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      1. Enno Wulff

        Hi Suhas, you wrote:

        I really like the branching functionality which lets the developers to work on parallel releases without the complex mutli system landscape.

        How does this work? How can you have different versions parallel on your SAP system with ABAPgit??

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        1. Suhas Saha

          Hi Enno,

          How can you have different versions parallel on your SAP system with ABAPgit??

          “Branching” is a Git concept which has been implemented in abapGit as well.

          From a high level i can say that abapGit parses the “supported” development object into XML files and the respective Git-Repository [in my case abapGitServer(aGS)] manages these files. The parallel versions don’t reside on your SAP system per se, well in case of aGS they do!

          For details about the architecture & implementation you have to contact Lars Hvam

          The only missing piece of the jigsaw is the “merge” functionality, which has not yet been fully implemented. So, like me, if someone is using abapGit with aGS, then (s)he cannot merge the branches. This for me is a deal breaker 🙁

          BR,

          Suhas

          (1) 
          1. Enno Wulff

            Hi Suhas,

            Yes, I know branching. But that’s the point: in non-SAP (“normal” :] ) programming languages you have different directories for different branches. Whatever version you like to compile: you refer to the files in this directory.

            In ABAP you need to have the sources stored in the SAP database. And there you can only have one version at a time. So developers can only work on the one version that exists in the SAP system.

            Parallel development is not possible. Even if abapGit is used.

            Cheers Enno

            (1) 
            1. Suhas Saha

              In ABAP you need to have the sources stored in the SAP database. And there you can only have one version at a time.

              Now i get what you mean.

              But you can switch the branches right.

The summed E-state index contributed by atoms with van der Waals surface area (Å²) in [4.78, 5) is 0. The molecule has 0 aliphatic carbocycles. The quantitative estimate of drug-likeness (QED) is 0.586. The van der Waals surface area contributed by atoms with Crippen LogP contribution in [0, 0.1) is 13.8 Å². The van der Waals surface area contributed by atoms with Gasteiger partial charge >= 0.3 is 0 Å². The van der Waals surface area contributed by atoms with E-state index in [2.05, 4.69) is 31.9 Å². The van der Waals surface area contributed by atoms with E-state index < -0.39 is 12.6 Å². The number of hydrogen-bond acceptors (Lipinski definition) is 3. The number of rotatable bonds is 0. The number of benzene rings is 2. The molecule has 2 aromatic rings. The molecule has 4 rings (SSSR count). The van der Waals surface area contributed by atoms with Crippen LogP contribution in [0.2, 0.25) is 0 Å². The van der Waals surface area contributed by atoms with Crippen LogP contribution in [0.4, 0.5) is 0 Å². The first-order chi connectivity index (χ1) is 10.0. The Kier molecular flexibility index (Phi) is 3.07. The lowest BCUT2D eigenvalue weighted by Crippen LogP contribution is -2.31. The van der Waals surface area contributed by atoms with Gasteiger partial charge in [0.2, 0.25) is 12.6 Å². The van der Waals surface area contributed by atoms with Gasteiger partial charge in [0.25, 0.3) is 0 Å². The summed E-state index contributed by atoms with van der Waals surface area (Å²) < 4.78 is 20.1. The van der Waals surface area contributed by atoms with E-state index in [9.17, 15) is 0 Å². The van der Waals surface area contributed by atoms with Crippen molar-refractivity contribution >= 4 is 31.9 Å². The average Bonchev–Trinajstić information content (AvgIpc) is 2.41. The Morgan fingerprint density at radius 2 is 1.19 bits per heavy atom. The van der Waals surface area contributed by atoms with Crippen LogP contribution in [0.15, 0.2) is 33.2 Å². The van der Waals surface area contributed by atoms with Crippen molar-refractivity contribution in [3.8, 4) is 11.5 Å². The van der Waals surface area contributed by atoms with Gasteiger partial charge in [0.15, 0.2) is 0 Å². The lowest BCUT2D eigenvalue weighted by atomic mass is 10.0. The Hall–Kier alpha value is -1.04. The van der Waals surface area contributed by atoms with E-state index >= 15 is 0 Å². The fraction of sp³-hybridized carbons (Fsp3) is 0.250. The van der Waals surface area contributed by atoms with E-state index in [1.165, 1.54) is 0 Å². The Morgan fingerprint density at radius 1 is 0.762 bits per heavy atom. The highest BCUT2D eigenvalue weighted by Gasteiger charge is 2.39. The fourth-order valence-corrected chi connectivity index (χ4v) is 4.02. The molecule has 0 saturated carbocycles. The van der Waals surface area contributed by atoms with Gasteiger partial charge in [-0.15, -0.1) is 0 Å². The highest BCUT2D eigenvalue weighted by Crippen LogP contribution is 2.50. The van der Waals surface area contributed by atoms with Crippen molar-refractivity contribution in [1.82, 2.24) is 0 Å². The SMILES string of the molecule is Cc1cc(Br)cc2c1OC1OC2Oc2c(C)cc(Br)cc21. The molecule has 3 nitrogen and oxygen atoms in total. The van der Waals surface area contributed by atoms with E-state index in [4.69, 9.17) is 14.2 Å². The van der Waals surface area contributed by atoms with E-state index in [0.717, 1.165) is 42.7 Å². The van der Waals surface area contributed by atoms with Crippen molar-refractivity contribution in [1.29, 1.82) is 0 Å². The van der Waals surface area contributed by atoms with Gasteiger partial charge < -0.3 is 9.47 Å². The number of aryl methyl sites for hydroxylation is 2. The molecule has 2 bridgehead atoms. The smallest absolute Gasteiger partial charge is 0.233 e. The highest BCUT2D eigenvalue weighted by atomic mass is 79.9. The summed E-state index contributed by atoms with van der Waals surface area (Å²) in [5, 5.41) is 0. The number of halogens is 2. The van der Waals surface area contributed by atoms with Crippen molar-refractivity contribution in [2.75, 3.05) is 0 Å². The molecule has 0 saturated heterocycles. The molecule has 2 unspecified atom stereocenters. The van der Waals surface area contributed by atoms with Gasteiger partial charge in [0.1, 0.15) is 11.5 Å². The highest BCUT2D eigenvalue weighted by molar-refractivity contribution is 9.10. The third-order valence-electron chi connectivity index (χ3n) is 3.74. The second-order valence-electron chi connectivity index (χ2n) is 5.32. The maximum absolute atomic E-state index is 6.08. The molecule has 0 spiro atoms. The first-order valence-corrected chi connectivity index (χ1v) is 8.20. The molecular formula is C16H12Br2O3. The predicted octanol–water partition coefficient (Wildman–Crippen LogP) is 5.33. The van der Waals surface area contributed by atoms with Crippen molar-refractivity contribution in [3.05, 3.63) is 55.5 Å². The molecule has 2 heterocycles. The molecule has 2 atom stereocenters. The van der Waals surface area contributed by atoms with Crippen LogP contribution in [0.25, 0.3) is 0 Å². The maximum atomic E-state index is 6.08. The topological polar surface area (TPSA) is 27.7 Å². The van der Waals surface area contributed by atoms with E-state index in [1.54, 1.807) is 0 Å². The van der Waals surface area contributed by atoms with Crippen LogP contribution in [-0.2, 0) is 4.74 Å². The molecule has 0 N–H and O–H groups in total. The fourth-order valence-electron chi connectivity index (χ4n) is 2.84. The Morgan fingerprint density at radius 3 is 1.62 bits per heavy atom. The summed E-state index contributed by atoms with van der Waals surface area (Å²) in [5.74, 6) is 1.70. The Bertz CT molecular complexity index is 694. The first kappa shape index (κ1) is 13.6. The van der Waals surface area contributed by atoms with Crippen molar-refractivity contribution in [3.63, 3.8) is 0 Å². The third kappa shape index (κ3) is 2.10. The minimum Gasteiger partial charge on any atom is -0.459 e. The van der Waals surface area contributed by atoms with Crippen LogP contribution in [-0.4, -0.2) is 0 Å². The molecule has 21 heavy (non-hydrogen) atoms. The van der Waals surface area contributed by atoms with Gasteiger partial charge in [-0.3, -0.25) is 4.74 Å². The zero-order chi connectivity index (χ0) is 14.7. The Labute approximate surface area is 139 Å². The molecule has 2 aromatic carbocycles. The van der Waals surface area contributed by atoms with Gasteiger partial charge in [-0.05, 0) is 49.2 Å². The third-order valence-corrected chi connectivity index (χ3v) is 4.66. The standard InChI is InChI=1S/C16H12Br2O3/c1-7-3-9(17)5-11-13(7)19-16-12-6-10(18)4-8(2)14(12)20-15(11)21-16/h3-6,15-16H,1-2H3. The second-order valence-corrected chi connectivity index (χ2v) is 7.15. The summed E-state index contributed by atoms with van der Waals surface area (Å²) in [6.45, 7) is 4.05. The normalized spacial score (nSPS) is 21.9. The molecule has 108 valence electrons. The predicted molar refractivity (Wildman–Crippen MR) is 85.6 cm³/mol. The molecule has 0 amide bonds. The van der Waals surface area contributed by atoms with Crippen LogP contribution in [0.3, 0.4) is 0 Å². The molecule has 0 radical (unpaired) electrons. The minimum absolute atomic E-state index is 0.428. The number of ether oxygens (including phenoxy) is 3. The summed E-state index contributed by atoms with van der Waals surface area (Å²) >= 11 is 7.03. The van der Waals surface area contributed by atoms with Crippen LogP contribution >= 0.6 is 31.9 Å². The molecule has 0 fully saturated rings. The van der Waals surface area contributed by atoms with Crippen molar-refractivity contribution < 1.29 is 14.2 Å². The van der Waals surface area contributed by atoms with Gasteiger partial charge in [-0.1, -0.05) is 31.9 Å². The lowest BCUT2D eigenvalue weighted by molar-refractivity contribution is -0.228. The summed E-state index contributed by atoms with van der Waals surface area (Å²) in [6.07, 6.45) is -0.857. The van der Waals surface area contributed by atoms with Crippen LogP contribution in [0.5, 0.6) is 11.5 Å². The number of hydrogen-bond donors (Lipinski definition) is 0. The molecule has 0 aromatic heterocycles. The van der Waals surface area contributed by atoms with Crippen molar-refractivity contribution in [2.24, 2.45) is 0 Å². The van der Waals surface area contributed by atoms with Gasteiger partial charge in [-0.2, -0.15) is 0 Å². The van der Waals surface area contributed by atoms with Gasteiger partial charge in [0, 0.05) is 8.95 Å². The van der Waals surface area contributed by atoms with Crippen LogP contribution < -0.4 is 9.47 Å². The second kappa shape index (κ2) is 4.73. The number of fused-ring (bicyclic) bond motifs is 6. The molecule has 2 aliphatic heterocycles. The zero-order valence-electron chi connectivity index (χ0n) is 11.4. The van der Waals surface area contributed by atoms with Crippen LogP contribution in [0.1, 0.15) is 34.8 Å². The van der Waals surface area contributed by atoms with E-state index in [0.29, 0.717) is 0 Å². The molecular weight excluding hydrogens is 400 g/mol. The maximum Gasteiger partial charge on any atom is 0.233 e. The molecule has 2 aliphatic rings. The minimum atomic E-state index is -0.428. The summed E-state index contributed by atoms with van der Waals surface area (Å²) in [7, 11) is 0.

Suppose i’m working on a Release and i have a production ticket to solve. I switch to the “master” branch do the fix, test & transport. Once done i can switch back to “Release” branch. Knowing all the time that the production-fix didn’t contain any untested “release” code. That’s what i meant by parallel development.

              Of course there are many factors like transport-lock, object-lock which do not allow typical parallel development in SAP.

              Sorry for the confusion!

              BR Suhas

              (1) 
              1. Enno Wulff

                Thanks for clarifying, Suhas!

                In this case you must make sure that no one else is programming!

                It’s a nice option but exactly the opposite of “parallel development”… 🙂

                Thanks for showing: This might be an option for the problem of one of my customers…!

                (1) 
                1. Suhas Saha

                  This might be an option for the problem of one of my customers…!

                  Unless your client is open to using external Git Repo, i wouldn’t recommend using branching.

                  It’s a nice option but exactly the opposite of “parallel development”

                  True that. In my company “parallele Entwicklung” means working on releases & production tickets at the same time 😛 Let’s put it as lost in translation 😉

                  (1) 
          2. Lars Hvam

            hope to implement it some day :o) most likely in abapGitServer, as it would be nice to also support pull request functionallity, and the web gives more freedom when designing the UI